Manny visits children at the Family Relief Nursery most weeks
|One Bond One World|
Support Pet Partners at its annual fundraising gala event. The One Bond One World fall gala, takes place Sept. 28 at the Nines Hotel. It will include a VIP reception at 5 p.m., followed by a silent auction, dinner and a live auction. America's Veterinarian, Marty Becker is the celebrity host. And the Delta Spirit of Caring award will be presented during the evening. Visit the onebond.org website to register for the event.
With Manny at the Family Relief Nursery are (from left) Jennifer Self, Beverly Brooks, Lynn Parsons and Anne Rothert
The little girl never spoke a word. But staff at Volunteers of America's Family Relief Nursery knew she could talk. Silence was just her way of dealing with everything she'd been through.
Until one day when Lynn Parsons and her yellow lab Manny came to visit the girl's nursery class. As Parsons gave her dog commands, a little voice started echoing everything she said.
"Drop the ball Manny." "Good boy, Manny."
Staff members were amazed, but Relief Nursery Director Anne Rothert says helping this little girl break her silence was just one example of how Manny's visits benefit the children. The pre-schoolers all come from families facing struggles that create high levels of stress.
"There is no pressure from a dog," Rothert says. "Manny has no expectations. He's really predictable and safe, and he doesn't demand anything from her. So it's really safe for her to take her first foray into speaking."
Manny is a therapy dog, and he and Parsons are part of the Pet Partners program, that brings the healing power of animals to humans who need a little unconditional love. Pet Partners visit hospitals, assisted living centers, the relief nursery and also libraries, where Pet Partners encourage children and readers of any age to Read to a Dog.
"Animals benefit humans," says Jennifer Self, who manages the Pet Partners visiting program. "We have all this research now that shows they lower blood pressure and help reduce stress.
"When we go into situations where there are children, a lot of times, we are there to put a smile on their faces, but we recognize there are therapeutic benefits as well."
Stress is Toxic to Adults and Kids
Reducing stress for these children, all under five years, may help improve their chances to excel at school. Researchers now know that stress is toxic for people of all ages. And, according to experts, such as New York University Professor Clancy Blair, stress can dramatically hurt developing brains, reducing children's ability to concentrate, remember and learn. High levels of stress are one reason why children in poverty lag behind in school.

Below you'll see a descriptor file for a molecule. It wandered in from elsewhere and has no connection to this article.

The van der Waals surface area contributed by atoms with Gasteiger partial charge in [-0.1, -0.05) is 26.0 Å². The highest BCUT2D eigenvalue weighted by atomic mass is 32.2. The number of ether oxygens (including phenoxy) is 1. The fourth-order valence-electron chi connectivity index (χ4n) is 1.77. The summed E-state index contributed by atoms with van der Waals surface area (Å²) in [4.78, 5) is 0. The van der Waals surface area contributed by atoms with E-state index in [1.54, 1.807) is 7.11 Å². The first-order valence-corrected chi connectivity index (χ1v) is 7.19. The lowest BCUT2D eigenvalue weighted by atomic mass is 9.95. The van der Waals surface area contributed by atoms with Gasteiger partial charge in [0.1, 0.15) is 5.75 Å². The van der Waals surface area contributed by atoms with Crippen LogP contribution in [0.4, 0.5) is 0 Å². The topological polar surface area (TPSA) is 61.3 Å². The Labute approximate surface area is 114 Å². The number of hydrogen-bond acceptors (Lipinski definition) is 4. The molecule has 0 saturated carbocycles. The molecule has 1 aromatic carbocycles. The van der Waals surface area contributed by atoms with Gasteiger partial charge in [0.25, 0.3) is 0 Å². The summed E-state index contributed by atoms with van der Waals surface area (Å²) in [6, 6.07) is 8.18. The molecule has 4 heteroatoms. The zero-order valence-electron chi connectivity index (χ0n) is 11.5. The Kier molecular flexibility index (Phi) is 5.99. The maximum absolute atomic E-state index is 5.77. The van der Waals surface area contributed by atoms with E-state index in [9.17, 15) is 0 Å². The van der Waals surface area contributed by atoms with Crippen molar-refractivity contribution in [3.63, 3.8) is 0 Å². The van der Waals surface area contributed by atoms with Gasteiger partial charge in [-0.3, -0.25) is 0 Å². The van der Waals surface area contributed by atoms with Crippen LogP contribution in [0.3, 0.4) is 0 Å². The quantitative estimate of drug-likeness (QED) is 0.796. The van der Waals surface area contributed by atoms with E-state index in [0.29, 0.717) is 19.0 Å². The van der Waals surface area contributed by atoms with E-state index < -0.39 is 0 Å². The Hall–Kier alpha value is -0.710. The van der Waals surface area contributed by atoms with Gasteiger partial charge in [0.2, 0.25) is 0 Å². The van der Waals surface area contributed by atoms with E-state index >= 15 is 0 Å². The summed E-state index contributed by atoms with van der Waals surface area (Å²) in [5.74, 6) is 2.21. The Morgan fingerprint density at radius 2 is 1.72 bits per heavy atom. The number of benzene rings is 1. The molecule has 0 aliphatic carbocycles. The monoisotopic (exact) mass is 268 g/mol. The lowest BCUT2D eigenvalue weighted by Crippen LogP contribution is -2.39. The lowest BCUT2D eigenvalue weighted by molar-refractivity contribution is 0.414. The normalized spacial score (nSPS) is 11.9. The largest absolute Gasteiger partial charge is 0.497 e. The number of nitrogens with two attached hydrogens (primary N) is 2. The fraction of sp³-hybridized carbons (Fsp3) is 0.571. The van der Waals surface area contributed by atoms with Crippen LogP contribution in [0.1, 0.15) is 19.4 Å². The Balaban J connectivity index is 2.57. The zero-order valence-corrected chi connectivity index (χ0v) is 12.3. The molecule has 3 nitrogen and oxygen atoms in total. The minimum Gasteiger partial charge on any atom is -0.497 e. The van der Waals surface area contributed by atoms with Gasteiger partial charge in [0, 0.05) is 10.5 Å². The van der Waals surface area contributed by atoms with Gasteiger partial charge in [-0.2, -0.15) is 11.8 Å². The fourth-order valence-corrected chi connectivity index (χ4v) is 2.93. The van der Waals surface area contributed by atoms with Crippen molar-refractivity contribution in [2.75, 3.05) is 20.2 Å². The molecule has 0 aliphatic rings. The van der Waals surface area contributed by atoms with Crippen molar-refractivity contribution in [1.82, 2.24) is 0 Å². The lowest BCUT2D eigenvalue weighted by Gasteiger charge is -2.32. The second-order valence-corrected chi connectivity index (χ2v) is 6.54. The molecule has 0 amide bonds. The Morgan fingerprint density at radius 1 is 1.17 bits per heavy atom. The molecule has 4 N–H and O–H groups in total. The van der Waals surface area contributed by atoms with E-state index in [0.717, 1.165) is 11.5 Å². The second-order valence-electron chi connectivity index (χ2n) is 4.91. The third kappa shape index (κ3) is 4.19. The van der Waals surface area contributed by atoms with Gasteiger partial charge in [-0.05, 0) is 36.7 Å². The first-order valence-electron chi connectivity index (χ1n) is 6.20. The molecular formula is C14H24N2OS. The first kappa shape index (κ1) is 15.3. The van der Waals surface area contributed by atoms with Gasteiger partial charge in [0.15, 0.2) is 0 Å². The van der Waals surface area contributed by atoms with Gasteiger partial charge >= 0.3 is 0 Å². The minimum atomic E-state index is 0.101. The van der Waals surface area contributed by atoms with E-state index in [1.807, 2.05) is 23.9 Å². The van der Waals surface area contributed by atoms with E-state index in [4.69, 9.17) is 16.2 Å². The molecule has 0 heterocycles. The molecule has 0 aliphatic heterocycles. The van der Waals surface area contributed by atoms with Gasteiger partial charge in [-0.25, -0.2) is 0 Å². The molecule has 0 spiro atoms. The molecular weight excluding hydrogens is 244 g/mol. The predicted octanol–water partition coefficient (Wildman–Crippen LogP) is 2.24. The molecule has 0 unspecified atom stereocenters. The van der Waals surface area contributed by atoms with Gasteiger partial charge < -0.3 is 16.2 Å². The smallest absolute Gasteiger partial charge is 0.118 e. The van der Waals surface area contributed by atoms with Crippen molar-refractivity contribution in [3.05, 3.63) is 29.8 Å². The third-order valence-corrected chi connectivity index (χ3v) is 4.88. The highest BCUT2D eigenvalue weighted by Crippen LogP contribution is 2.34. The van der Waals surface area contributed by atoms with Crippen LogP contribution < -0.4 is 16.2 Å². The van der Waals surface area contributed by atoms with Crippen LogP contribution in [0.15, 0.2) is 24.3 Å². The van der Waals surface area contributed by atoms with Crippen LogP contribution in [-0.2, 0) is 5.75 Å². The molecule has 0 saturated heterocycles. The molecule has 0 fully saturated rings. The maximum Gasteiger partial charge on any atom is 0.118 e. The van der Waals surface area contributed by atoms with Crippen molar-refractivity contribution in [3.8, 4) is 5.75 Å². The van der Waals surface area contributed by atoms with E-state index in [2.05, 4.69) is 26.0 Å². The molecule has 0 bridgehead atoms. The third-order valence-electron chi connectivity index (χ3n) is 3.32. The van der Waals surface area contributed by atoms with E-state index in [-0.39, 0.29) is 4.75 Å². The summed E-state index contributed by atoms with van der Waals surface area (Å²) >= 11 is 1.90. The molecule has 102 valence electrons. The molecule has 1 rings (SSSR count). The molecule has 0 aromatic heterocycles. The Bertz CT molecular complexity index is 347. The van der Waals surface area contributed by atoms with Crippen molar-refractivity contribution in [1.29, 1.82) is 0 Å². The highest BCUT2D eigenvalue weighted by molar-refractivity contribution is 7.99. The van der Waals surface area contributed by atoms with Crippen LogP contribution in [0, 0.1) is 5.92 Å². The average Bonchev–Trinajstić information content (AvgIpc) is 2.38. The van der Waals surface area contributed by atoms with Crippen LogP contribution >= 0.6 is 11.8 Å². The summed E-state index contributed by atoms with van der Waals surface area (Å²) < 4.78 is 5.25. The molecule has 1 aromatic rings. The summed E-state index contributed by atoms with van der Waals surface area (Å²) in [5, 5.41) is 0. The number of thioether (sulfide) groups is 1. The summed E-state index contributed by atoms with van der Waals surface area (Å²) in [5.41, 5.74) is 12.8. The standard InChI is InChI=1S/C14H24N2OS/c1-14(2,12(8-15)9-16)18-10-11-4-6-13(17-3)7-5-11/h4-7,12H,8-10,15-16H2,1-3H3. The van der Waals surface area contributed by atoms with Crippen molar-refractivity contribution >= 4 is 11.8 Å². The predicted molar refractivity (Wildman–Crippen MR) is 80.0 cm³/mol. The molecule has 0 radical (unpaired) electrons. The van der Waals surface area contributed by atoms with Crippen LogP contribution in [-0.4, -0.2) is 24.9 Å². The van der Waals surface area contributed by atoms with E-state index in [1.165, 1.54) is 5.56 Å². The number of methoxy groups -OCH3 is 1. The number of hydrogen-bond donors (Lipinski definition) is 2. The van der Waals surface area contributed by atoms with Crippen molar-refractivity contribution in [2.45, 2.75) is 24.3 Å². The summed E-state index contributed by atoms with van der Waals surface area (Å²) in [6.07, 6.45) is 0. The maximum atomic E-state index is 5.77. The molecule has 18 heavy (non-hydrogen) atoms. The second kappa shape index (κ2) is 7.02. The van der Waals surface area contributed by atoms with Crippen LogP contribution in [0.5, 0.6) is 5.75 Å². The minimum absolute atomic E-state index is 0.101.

Volunteers of America has opened two family relief nurseries— one in inner Southeast Portland; the other in Rockwood. They serve about 120 families a year, focusing on children aged birth to five, with average time in the program around 18 months. Need for the service is high. The East county nursery had a waiting list from the day it opened.
For three hours, twice a week, stressed parents have time to take care of business, knowing that their children are safe.
"The goal is to help the families stabilize and be solid. Then the kids transition to Head Start or kindergarten," Rothert says.
"We focus on giving the kids support and a safe place so they can go about their natural development,"
To set up an intake at the VOA Family Relief Nursery call 503-236-8492
The Healing Power of Pet Partners
Animals can bring about dramatic changes in people.
Self says one mother asked her to bring a therapy dog into the room where her daughter lay in a coma. They laid the daughter's hand on the dog's fuzzy head for a while, and during the visit the dog also licked her hand.
Later that afternoon the young woman woke from her coma, and she had no problem recalling that she'd been visited by a dog.
That's the power of a pet partner, Self says.
The program includes, dogs, cats, rabbits, hamsters, horses, pigs, even lamas. They have to be legal pets, so no monkeys are allowed –and no reptiles.
"We have some great lamas that do this work," Self says.
Pet Partners must have the right temperament. They must be calm, gentle and predictable. The nonprofit trains all the pets and their humans, which can cost up to $60,000.
Every two years, the nonprofit reevaluates the pets to make sure they are still happy and suited to the work.
Parsons and Self say that when the dogs' work jackets go on, they immediately know they are on the job.
"The animals benefit the people they visit," Self says, "but it's not free. They have to be groomed and bathed within 24 hours of a visit. They have to have their nails trimmed and their paws cleaned."
Started 36 years ago by a Portland doctor, Pet Partners now has 11,000 animal therapy teams visiting more than 1 million people across the country.